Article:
“The plan is to have the shariah funds locally-managed,” according to a spokeswoman for the firm. “They could potentially be sold to other Asean markets such as Indonesia.
“For our Malaysia office, we envision that it will eventually grow into an operation with on-the-ground investment professionals, business development experts and compliance representation.”
Additionally, by the end of the year, the firm expects to open a US office in Boston to strengthen fund distribution to institutional investors in North America, where management believes there is growing demand for China and Asia investments.
The group is headquartered in Hong Kong and has offices in Singapore and London.
In March, the firm’s UK subsidiary was permitted by the Financial Conduct Authority to provide regulated products. Currently, the firm distributes five equity funds and one fixed income fund in Europe. These include two Greater China equity funds, a global emerging market (GEM) equity fund and a GEM bond fund. Both GEM funds were launched last year in Europe.
The firm said it is considering launching a “core-China” equity fund in Europe, which will focus on China A- and H-shares.
Net profit down
In the same statement, the firm announced the interim financial results for the first six months of the year.
Net profit slid 11.5% to HK$194m ($24.75m) year-on-year after posting a historic high annual profit in 2017. The firm explained in the statement that the decrease was due to some mark-to-market losses on the investments under a weaker market backdrop.
During the first half, revenue continued to be driven by management fees and performance fees. Revenue rose 27.4% to HK$958m while gross management fees were up 30.4% to HK$712.9m and gross performance fees saw 127.4% growth to HK$50.7m.
At the end of June, the total AUM gathered from the mainland surpassed the $1bn market, up 30% compared to end-2017, the firm reported. Officials attributed the growth to new mandates, strong inflows into existing accounts and the launch of the first private fund management (PFM) product under its fully-owned entity in Shanghai.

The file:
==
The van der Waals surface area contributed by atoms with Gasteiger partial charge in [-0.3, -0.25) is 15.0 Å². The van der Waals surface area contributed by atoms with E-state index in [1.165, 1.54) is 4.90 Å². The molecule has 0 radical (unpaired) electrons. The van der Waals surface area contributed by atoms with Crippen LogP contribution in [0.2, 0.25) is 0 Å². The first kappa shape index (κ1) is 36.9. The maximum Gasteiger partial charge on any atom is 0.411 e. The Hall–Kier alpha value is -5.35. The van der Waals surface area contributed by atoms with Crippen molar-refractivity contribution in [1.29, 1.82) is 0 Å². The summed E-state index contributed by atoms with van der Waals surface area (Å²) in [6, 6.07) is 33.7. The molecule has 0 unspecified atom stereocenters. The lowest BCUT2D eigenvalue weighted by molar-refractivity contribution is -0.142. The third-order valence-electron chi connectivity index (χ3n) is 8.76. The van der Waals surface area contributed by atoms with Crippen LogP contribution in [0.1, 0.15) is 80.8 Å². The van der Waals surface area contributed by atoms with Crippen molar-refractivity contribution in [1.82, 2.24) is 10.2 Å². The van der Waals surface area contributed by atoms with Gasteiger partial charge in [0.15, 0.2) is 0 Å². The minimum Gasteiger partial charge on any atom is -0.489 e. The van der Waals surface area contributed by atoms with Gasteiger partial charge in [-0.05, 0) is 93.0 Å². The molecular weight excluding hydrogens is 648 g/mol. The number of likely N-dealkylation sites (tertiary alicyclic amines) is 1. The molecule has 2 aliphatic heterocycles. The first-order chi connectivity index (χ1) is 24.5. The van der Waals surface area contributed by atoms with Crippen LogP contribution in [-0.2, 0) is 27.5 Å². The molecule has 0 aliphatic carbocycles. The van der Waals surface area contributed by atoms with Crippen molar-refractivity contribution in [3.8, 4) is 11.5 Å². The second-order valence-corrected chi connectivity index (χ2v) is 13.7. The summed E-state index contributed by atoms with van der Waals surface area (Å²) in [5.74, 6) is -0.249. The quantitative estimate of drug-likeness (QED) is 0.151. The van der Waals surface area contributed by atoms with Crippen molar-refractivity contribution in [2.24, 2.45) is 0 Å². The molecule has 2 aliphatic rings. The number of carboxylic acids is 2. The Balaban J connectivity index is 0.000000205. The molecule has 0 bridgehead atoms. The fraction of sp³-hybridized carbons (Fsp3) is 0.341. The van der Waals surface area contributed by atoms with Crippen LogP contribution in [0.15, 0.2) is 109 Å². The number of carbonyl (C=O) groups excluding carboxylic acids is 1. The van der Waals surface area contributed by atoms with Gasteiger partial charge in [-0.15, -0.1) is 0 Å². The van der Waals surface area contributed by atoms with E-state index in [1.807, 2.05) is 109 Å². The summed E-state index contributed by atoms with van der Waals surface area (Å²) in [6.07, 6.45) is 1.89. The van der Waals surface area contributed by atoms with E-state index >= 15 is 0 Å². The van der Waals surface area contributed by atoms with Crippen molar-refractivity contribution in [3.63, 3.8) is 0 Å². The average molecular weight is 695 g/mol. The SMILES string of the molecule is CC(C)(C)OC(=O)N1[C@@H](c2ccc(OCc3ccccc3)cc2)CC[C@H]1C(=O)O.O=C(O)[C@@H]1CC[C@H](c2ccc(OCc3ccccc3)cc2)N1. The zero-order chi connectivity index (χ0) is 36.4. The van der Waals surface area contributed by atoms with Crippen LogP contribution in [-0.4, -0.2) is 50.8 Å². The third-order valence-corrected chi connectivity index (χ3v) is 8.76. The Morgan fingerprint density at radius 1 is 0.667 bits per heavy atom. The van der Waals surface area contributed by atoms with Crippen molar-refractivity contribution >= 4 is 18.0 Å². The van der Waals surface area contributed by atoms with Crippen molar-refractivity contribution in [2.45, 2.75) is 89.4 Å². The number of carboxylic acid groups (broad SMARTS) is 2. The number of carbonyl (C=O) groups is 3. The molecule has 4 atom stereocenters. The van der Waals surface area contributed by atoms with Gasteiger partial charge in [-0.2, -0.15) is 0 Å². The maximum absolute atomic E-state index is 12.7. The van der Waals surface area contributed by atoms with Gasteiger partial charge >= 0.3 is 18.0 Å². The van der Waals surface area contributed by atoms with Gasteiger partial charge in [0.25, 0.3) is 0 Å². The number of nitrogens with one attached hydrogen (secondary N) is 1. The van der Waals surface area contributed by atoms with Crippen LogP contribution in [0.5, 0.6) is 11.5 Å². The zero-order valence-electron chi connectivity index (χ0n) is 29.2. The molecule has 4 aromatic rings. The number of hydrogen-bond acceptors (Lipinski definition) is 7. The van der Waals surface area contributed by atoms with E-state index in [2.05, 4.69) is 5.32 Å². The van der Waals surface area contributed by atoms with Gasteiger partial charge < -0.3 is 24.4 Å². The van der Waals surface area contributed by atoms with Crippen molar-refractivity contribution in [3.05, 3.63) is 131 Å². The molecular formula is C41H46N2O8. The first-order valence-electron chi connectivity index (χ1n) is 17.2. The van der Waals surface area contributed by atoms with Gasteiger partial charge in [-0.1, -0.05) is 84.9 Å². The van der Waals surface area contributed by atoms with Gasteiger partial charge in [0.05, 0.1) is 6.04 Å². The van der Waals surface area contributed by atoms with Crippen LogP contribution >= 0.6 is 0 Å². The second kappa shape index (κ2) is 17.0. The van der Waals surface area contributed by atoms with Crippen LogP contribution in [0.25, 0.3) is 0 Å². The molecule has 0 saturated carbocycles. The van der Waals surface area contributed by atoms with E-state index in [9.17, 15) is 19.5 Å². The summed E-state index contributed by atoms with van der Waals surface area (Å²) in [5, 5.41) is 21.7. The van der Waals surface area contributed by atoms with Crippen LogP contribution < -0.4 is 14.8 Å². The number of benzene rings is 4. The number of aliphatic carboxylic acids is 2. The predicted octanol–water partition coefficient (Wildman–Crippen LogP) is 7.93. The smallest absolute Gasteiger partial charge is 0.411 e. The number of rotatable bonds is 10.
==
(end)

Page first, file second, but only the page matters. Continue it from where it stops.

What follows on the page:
The investment management wholly-foreign owned enterprise was granted a licence to manage private funds in November. The qualification enables Value Partners to distribute funds that invest in China to domestic high net worth and institutional investors.
As of the end of June, the AUM of its first PFM fund stood at around RMB150m, comprised of mostly client money invested and a minority of internal seed capital, according to the financial statement. The fund charges a performance fee, similar to most of its absolute return equity funds available elsewhere.
In July, the Shanghai entity registered two more equity funds targeting professional investors in China. All the onshore funds are managed by the Shanghai-based investment team, led by the firm’s investment director and head of China business Yu Xiaobo.
Additionally, the applications to distribute its flagship classic fund and a high dividend stock fund via the Mutual Recognition of Funds scheme are still pending approval by the Chinese regulator. Once approved, the products will be available for sale to retail and institutional investors in China.